The seeds of this litigation were planted on August 11, 1983, when RC of A Retirement Living Ltd., Series III (“RCofA III”) borrowed $12,000,000 from Freedom Savings & Loan, F.A. (“Freedom”), a Florida savings and loan, in order to purchase real estate in Volusia County, Florida and to construct a retirement center on that land. Simultaneously, RC of A Retirement Living Ltd., Series I (“RCofA I”) entered into a similar arrangement with Freedom to finance the purchase and construction of a nursing home on an adjacent parcel of land.
Both RCofA I and RCofA III were limited partnerships syndicated by Southmark Corp. (“Southmark”), a publicly owned Georgia corporation in the business of syndicating limited partnerships as real estate investment vehicles in the nursing, retirement, and health care industries. RCofA III's general partner was Retirement Corporation of America Properties, Inc., a Florida corporation owned by Southmark. Its officers were principals of Southmark. The retirement center and the nursing home, known collectively as “Ormond-in-the-Pines,” were operated together by another Southmark subsidiary named Retirement Corporation of America, Inc.
At the heart of RCofA III's financing arrangement with Freedom was a promissory note from RCofA III to Freedom in the amount of $12,000,000 (the “1983 note”), which was secured by several instruments including a recorded construction mortgage on the retirement center (the “1983 mortgage”) and a recorded collateral assignment of rents. The financing agreement associated with the arrangement included various provisions addressing the consequences of a transfer of ownership of the mortgaged property. The 1983 mortgage, for example, contained a provision purporting to bind subsequent purchasers of the mortgaged property to the terms of the 1983 mortgage, including the obligation to pay back the 1983 note which the mortgage secured:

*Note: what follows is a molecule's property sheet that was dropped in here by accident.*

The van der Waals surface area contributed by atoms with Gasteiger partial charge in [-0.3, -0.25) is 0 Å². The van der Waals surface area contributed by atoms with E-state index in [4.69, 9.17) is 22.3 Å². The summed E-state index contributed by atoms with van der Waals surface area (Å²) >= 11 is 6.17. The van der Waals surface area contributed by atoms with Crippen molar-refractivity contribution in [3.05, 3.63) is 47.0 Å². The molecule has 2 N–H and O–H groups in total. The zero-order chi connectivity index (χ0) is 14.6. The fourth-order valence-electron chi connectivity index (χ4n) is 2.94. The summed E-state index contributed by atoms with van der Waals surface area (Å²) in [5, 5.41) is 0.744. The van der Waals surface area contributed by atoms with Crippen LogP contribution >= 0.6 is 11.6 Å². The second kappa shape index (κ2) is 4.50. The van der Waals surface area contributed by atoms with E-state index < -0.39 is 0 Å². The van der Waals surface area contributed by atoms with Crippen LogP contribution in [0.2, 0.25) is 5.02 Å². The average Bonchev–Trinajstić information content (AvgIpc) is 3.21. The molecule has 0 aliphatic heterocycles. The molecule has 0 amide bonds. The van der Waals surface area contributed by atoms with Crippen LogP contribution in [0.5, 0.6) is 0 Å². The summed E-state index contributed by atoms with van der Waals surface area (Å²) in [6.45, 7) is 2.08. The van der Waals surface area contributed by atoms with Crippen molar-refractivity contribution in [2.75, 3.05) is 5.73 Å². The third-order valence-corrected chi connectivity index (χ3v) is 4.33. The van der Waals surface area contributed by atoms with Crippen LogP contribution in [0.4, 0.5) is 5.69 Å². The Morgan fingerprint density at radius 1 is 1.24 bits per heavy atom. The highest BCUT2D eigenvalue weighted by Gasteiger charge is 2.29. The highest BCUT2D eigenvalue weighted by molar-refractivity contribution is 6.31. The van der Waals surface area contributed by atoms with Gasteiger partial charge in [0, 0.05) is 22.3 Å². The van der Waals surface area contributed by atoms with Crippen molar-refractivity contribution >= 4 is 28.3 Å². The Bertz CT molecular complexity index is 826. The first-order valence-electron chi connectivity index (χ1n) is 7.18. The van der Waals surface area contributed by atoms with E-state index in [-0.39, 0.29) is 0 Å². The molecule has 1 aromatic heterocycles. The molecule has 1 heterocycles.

4.01 Successors and Assigns Included in Parties. Whenever in this Mortgage one of the parties hereto is named or referred to, the successors and assigns of such party shall be included and all covenants and agreements contained in this Mortgage by or on behalf of the Borrower ․ shall bind ․ [its] successors and assigns, whether so expressed or not. The term “Borrower” shall be deemed to include any future owner of the Mortgaged Property.
The 1983 mortgage also contained a due-on-sale clause:
3.05 Transfer. In the event the Borrower, without the prior written consent of the Lender or holder hereof, shall sell, convey, transfer or lease ․ the Mortgaged Property ․ the entire balance of the indebtedness shall be accelerated and become immediately due and payable, at the option of the Lender upon thirty (30) days['] written notice to Borrower.
The 1983 note contained a similar provision authorizing Freedom to accelerate the debt upon the occurrence of any one of several events, including the “sale, lease ․ conveyance or transfer ․ without the prior written consent of [Freedom], of the Mortgaged Premises․”
In May 1985, Southmark guaranteed RCofA III's obligations to Freedom under the terms of the financing agreement, and the 1983 note and mortgage were amended to reflect the guarantee.